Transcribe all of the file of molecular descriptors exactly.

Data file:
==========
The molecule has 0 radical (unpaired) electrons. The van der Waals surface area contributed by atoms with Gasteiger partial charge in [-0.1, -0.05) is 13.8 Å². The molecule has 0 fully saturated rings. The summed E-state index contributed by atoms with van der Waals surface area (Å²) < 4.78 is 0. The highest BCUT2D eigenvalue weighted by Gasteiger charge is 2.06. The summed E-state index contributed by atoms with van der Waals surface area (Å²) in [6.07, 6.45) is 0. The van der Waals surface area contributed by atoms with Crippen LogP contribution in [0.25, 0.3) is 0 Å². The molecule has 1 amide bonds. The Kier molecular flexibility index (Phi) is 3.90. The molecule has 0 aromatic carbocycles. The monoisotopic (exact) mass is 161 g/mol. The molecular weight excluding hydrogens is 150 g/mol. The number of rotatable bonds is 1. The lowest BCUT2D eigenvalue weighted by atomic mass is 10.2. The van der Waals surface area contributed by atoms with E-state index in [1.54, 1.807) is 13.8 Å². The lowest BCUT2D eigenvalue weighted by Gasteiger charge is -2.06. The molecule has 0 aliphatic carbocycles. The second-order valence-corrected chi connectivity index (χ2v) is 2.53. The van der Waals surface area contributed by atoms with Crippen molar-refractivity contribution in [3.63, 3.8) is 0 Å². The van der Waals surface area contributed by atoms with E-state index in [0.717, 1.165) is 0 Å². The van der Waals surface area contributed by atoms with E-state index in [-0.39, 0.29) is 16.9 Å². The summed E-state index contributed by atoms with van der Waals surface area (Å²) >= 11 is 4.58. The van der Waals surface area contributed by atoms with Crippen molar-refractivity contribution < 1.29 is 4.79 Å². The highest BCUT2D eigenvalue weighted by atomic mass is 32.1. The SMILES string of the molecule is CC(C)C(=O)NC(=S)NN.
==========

The molecule has 0 radical (unpaired) electrons. The van der Waals surface area contributed by atoms with Gasteiger partial charge in [-0.1, -0.05) is 13.8 Å². The molecule has 0 fully saturated rings. The summed E-state index contributed by atoms with van der Waals surface area (Å²) < 4.78 is 0. The highest BCUT2D eigenvalue weighted by Gasteiger charge is 2.06. The summed E-state index contributed by atoms with van der Waals surface area (Å²) in [6.07, 6.45) is 0. The van der Waals surface area contributed by atoms with Crippen LogP contribution in [0.25, 0.3) is 0 Å². The molecule has 1 amide bonds. The Kier molecular flexibility index (Phi) is 3.90. The molecule has 0 aromatic carbocycles. The monoisotopic (exact) mass is 161 g/mol. The molecular weight excluding hydrogens is 150 g/mol. The number of rotatable bonds is 1. The lowest BCUT2D eigenvalue weighted by atomic mass is 10.2. The van der Waals surface area contributed by atoms with E-state index in [1.54, 1.807) is 13.8 Å². The lowest BCUT2D eigenvalue weighted by Gasteiger charge is -2.06. The molecule has 0 aliphatic carbocycles. The second-order valence-corrected chi connectivity index (χ2v) is 2.53. The van der Waals surface area contributed by atoms with Crippen molar-refractivity contribution in [3.63, 3.8) is 0 Å². The van der Waals surface area contributed by atoms with E-state index in [0.717, 1.165) is 0 Å². The van der Waals surface area contributed by atoms with E-state index in [-0.39, 0.29) is 16.9 Å². The summed E-state index contributed by atoms with van der Waals surface area (Å²) >= 11 is 4.58. The van der Waals surface area contributed by atoms with Crippen molar-refractivity contribution < 1.29 is 4.79 Å². The highest BCUT2D eigenvalue weighted by atomic mass is 32.1. The SMILES string of the molecule is CC(C)C(=O)NC(=S)NN.